- 20 Kilo parcels to anywhere in France from as little as £25.
- 1 Tonne pallets from London to Calais from only £95.
- Full loads from Aberdeen to Nice for £2065.
Small or big, near or far, in or out we’ve got it covered. With four native and/or fluent French speaking colleagues here at Espace, we’re more than prepared to help with your freight needs.
Tony & The Espace Team
Over the last few months this series has aimed to explore and discuss various issues surrounding the upcoming referendum. While trying to remain impartial the focus has been mostly on the effects to various industries and the positive and negative outcomes which could come from both remaining in the European Union and leaving the European Union. This final installment focuses on the overall pros and cons of a possible British exit, ending with a brief summary.
Run while you can! ( The pros)
- The European Union has reached a huge scale with more and more countries joining during its duration. In the event of a British exit, focus would be solely upon the UK.
- New trade agreements. Were Britain to leave the EU, it would have a strong possibility of obtaining similar trade agreements to those used by Switzerland and Norway.
- Cut down on costs. Although there are a lot of financial benefits to being in the EU, upon leaving Britain would not be required to pay as much in costs towards the EU, saving about 7% of the NHS budget yearly.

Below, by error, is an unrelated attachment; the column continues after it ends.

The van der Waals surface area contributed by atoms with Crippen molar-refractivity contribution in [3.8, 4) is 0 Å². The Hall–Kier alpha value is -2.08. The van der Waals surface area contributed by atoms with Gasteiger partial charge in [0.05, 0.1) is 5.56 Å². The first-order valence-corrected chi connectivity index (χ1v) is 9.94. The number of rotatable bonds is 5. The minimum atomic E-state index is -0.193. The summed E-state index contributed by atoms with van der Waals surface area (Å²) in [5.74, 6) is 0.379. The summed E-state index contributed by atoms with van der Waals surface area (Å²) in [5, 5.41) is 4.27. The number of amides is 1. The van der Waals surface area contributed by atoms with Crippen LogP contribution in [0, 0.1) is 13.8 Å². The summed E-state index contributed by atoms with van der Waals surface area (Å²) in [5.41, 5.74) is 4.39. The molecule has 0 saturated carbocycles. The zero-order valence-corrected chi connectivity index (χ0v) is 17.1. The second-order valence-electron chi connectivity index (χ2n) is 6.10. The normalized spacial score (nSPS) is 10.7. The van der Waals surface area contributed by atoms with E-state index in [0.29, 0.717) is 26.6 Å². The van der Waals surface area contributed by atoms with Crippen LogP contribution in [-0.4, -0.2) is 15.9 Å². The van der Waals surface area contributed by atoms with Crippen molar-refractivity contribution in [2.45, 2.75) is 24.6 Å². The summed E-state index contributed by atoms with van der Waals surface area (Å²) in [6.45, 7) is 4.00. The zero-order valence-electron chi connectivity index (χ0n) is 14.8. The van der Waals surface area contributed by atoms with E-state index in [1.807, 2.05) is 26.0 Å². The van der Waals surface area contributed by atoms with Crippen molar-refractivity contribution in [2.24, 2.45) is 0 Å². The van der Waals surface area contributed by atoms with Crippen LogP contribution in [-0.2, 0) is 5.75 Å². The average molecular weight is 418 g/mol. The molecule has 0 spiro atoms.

- Self-investment. In the case of leaving the European Union, Britain would have no choice but to dramatically improve and invest in its own manufacturing and exports, ultimately aiming to become self-sufficient.
Won’t you stay another daaaaayyy? (The cons)
- Financial sectors would be hit hard. In the event of an exit, the UK financial sector would take a massive beating and would probably end up losing its position as one of the best financial sectors in the world.
- Nothing is set in stone. If Britain were to leave the EU, there is no prediction that is 100% accurate. The possibility of a positive or negative outcome relies on both internal and external factors such as other countries, trade agreements and international law.
- Bigger together. Not only is the EU the biggest free trade market made up of over 500 million people but it also gaining a bigger role in global diplomacy, something which will always be beneficial for Britain in terms of negotiation.
- The appearance of isolating ourselves may leave a sour taste in the mouth of other countries making it harder for future trade.
- Although Britain can replicate similar trade agreements used by other countries this would take years to come in to effect and could ultimately damage British industries for the foreseeable future.
As you can see from the positives and negatives listed above, there are many arguments for and against leaving the European Union. We could sit here all day listing them but ultimately the decision isn’t made by lists it’s made by people, in this case the British people! Regardless of the outcome the British freight industry will find a way to continuously improve and help Britain for many years to come, through the good and the bad. We hope you have enjoyed this series and it has helped provide you with an impartial and balanced view on the referendum. As always we love to hear you opinions so please feel free to comment below.
Tony & The Espace Team